Identification of polymorphs in pharmaceutical products stands as one of the primary applications of X-ray diffraction (XRD), a technique crucial for quality control and regulatory compliance in the pharmaceutical industry. This versatile tool enables the precise detection and quantification of polymorphic contamination, playing a pivotal role in enhancing production efficiency and cost-effectiveness. Polymorphs, which are different crystalline forms of the same compound, possess distinct powder diffraction patterns that serve as unique fingerprints for their crystal structures. By analyzing these patterns, researchers can distinguish one polymorph from another with high specificity, facilitating the characterization of various polycrystalline structures within drug compounds. 


    This phase analysis can range from qualitative identification to comprehensive quantitative analysis, offering insights into the relative proportions of different polymorphs present. Furthermore, XRD analysis is not limited to single polymorph studies but extends to multi-component formulations, allowing for the assessment of complex mixtures and the identification of any polymorphic variations therein. This comprehensive approach to polymorph identification and quantification empowers pharmaceutical manufacturers to optimize their formulations, ensuring product consistency, efficacy, and compliance with regulatory standards. Additionally, by identifying and mitigating the presence of undesirable polymorphs, XRD analysis contributes to the development of safer and more stable pharmaceutical products, thus bolstering consumer trust and confidence in the industry.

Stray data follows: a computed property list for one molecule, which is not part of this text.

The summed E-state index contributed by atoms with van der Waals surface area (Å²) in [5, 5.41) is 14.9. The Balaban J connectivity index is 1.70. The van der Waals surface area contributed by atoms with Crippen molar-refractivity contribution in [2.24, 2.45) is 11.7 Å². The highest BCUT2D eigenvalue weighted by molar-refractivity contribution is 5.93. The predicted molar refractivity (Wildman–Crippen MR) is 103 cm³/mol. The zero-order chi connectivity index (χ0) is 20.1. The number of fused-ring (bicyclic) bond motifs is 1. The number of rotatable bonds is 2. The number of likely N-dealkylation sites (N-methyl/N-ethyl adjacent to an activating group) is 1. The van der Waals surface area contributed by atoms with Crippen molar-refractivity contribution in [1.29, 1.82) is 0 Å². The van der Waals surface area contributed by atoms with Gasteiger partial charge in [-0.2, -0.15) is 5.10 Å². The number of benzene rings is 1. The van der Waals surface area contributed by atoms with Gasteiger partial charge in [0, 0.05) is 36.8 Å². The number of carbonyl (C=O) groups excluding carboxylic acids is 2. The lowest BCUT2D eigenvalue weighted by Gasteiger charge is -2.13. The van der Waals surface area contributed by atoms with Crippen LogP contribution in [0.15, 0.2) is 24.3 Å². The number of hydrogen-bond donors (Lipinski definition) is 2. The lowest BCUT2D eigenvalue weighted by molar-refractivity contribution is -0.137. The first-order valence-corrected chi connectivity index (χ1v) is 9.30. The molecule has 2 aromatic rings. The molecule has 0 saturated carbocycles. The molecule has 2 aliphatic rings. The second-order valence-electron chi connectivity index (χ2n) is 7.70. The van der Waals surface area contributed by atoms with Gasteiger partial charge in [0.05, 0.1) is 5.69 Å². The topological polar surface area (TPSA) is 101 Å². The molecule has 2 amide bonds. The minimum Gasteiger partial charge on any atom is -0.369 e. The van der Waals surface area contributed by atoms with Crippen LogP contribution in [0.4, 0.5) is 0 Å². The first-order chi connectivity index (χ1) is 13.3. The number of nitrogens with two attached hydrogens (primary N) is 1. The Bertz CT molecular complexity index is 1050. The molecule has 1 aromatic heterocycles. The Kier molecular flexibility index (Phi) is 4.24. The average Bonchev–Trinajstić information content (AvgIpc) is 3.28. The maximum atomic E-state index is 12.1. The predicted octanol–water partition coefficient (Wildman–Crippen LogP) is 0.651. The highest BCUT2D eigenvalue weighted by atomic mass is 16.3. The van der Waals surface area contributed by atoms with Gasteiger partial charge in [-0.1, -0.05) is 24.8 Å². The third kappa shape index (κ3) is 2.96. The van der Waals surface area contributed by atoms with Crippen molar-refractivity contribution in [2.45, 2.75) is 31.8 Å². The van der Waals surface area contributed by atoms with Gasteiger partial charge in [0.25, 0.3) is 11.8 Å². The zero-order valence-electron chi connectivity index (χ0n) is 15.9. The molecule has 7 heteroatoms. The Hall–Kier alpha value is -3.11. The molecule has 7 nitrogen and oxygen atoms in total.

A special case of this type of analysis is "percentage crystallinity," where the volume percentage crystalline active ingredient to an amorphous filler is measured within a dosage formulation. X-ray diffraction analysis is also employed to study dosage formulations, under a variety of environmental conditions and over time, to characterize the formation of any polymorphs that could adversely affect performance and toxicity.

    Graphite and diamond are considered to be polymorphs, which means they are identical in the chemical aspect, but very different when it comes to crystal structure.

    Application notes

    The following application notes are relevant to this technique

    Rigaku recommends the following systems

    Contact Us

    Whether you're interested in getting a quote, want a demo, need technical support, or simply have a question, we're here to help.